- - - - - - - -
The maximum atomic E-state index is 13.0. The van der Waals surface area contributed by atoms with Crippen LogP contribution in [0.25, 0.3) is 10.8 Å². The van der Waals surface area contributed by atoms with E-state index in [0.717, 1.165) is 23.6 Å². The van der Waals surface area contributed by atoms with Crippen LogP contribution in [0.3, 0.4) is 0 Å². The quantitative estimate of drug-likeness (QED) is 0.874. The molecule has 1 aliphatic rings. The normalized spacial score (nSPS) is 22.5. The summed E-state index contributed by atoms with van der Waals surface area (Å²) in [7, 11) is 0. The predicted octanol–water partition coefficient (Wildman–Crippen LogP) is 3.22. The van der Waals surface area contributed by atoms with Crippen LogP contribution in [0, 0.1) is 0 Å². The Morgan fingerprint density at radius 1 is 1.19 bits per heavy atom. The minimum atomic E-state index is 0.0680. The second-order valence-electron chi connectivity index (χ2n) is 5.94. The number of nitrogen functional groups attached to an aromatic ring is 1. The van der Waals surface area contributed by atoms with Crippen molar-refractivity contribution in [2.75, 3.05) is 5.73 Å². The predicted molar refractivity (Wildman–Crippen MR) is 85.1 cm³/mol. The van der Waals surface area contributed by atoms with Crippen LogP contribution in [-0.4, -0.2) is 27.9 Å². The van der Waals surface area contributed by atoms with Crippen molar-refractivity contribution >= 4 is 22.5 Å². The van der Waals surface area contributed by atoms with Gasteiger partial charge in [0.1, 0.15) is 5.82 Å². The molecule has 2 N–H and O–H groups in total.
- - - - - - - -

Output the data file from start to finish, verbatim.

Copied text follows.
The maximum atomic E-state index is 13.0. The van der Waals surface area contributed by atoms with Crippen LogP contribution in [0.25, 0.3) is 10.8 Å². The van der Waals surface area contributed by atoms with E-state index in [0.717, 1.165) is 23.6 Å². The van der Waals surface area contributed by atoms with Crippen LogP contribution in [0.3, 0.4) is 0 Å². The quantitative estimate of drug-likeness (QED) is 0.874. The molecule has 1 aliphatic rings. The normalized spacial score (nSPS) is 22.5. The summed E-state index contributed by atoms with van der Waals surface area (Å²) in [7, 11) is 0. The predicted octanol–water partition coefficient (Wildman–Crippen LogP) is 3.22. The van der Waals surface area contributed by atoms with Crippen LogP contribution in [0, 0.1) is 0 Å². The Morgan fingerprint density at radius 1 is 1.19 bits per heavy atom. The minimum atomic E-state index is 0.0680. The second-order valence-electron chi connectivity index (χ2n) is 5.94. The number of nitrogen functional groups attached to an aromatic ring is 1. The van der Waals surface area contributed by atoms with Crippen molar-refractivity contribution in [2.75, 3.05) is 5.73 Å². The predicted molar refractivity (Wildman–Crippen MR) is 85.1 cm³/mol. The van der Waals surface area contributed by atoms with Crippen LogP contribution in [-0.4, -0.2) is 27.9 Å². The van der Waals surface area contributed by atoms with Crippen molar-refractivity contribution >= 4 is 22.5 Å². The van der Waals surface area contributed by atoms with Gasteiger partial charge in [0.1, 0.15) is 5.82 Å². The molecule has 2 N–H and O–H groups in total.